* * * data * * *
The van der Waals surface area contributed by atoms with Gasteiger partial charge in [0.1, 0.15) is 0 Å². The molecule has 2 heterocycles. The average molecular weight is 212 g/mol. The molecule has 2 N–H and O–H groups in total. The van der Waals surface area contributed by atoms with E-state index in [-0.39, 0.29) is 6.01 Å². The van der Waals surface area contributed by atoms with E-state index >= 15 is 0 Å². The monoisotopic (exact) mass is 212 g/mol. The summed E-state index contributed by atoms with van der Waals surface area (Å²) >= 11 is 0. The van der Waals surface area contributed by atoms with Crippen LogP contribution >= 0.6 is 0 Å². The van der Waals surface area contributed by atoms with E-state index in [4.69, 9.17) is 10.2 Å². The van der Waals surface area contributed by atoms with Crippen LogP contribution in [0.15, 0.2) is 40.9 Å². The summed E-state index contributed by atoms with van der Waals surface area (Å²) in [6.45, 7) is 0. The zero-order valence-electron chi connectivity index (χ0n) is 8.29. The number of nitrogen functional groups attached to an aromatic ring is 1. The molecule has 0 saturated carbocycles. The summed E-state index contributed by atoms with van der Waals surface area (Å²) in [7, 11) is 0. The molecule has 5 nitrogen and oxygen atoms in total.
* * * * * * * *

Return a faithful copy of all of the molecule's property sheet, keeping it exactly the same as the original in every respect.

The van der Waals surface area contributed by atoms with Gasteiger partial charge in [0.1, 0.15) is 0 Å². The molecule has 2 heterocycles. The average molecular weight is 212 g/mol. The molecule has 2 N–H and O–H groups in total. The van der Waals surface area contributed by atoms with E-state index in [-0.39, 0.29) is 6.01 Å². The van der Waals surface area contributed by atoms with E-state index >= 15 is 0 Å². The monoisotopic (exact) mass is 212 g/mol. The summed E-state index contributed by atoms with van der Waals surface area (Å²) >= 11 is 0. The van der Waals surface area contributed by atoms with Crippen LogP contribution >= 0.6 is 0 Å². The van der Waals surface area contributed by atoms with E-state index in [4.69, 9.17) is 10.2 Å². The van der Waals surface area contributed by atoms with Crippen LogP contribution in [0.15, 0.2) is 40.9 Å². The summed E-state index contributed by atoms with van der Waals surface area (Å²) in [6.45, 7) is 0. The zero-order valence-electron chi connectivity index (χ0n) is 8.29. The number of nitrogen functional groups attached to an aromatic ring is 1. The molecule has 0 saturated carbocycles. The summed E-state index contributed by atoms with van der Waals surface area (Å²) in [7, 11) is 0. The molecule has 5 nitrogen and oxygen atoms in total.